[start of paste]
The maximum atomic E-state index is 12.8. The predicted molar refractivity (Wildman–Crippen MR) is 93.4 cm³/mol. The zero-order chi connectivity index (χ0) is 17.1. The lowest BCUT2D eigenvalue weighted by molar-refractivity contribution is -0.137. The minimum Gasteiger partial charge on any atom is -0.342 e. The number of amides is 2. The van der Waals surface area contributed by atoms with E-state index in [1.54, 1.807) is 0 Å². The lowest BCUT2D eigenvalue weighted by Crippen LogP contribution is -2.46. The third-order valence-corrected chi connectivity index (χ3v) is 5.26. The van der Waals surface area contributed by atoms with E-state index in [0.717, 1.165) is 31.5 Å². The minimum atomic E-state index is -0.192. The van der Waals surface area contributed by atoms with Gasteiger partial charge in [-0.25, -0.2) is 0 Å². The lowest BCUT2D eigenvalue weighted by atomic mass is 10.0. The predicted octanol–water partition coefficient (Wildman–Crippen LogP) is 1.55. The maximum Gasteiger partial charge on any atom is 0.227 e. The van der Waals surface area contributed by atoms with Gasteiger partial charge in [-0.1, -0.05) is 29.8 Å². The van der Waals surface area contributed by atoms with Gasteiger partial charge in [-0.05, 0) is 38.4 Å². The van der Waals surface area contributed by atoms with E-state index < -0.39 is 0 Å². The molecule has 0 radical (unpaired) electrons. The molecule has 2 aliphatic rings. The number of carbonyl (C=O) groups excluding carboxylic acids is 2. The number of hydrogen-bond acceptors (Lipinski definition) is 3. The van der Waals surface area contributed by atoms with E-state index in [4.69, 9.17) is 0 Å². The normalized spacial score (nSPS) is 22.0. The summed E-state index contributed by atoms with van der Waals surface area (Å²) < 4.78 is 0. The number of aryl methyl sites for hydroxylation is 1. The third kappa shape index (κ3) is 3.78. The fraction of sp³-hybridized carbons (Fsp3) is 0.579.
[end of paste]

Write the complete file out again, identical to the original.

The maximum atomic E-state index is 12.8. The predicted molar refractivity (Wildman–Crippen MR) is 93.4 cm³/mol. The zero-order chi connectivity index (χ0) is 17.1. The lowest BCUT2D eigenvalue weighted by molar-refractivity contribution is -0.137. The minimum Gasteiger partial charge on any atom is -0.342 e. The number of amides is 2. The van der Waals surface area contributed by atoms with E-state index in [1.54, 1.807) is 0 Å². The lowest BCUT2D eigenvalue weighted by Crippen LogP contribution is -2.46. The third-order valence-corrected chi connectivity index (χ3v) is 5.26. The van der Waals surface area contributed by atoms with E-state index in [0.717, 1.165) is 31.5 Å². The minimum atomic E-state index is -0.192. The van der Waals surface area contributed by atoms with Gasteiger partial charge in [-0.25, -0.2) is 0 Å². The lowest BCUT2D eigenvalue weighted by atomic mass is 10.0. The predicted octanol–water partition coefficient (Wildman–Crippen LogP) is 1.55. The maximum Gasteiger partial charge on any atom is 0.227 e. The van der Waals surface area contributed by atoms with Gasteiger partial charge in [-0.1, -0.05) is 29.8 Å². The van der Waals surface area contributed by atoms with Gasteiger partial charge in [-0.05, 0) is 38.4 Å². The van der Waals surface area contributed by atoms with E-state index < -0.39 is 0 Å². The molecule has 0 radical (unpaired) electrons. The molecule has 2 aliphatic rings. The number of carbonyl (C=O) groups excluding carboxylic acids is 2. The number of hydrogen-bond acceptors (Lipinski definition) is 3. The van der Waals surface area contributed by atoms with E-state index in [4.69, 9.17) is 0 Å². The normalized spacial score (nSPS) is 22.0. The summed E-state index contributed by atoms with van der Waals surface area (Å²) < 4.78 is 0. The number of aryl methyl sites for hydroxylation is 1. The third kappa shape index (κ3) is 3.78. The fraction of sp³-hybridized carbons (Fsp3) is 0.579.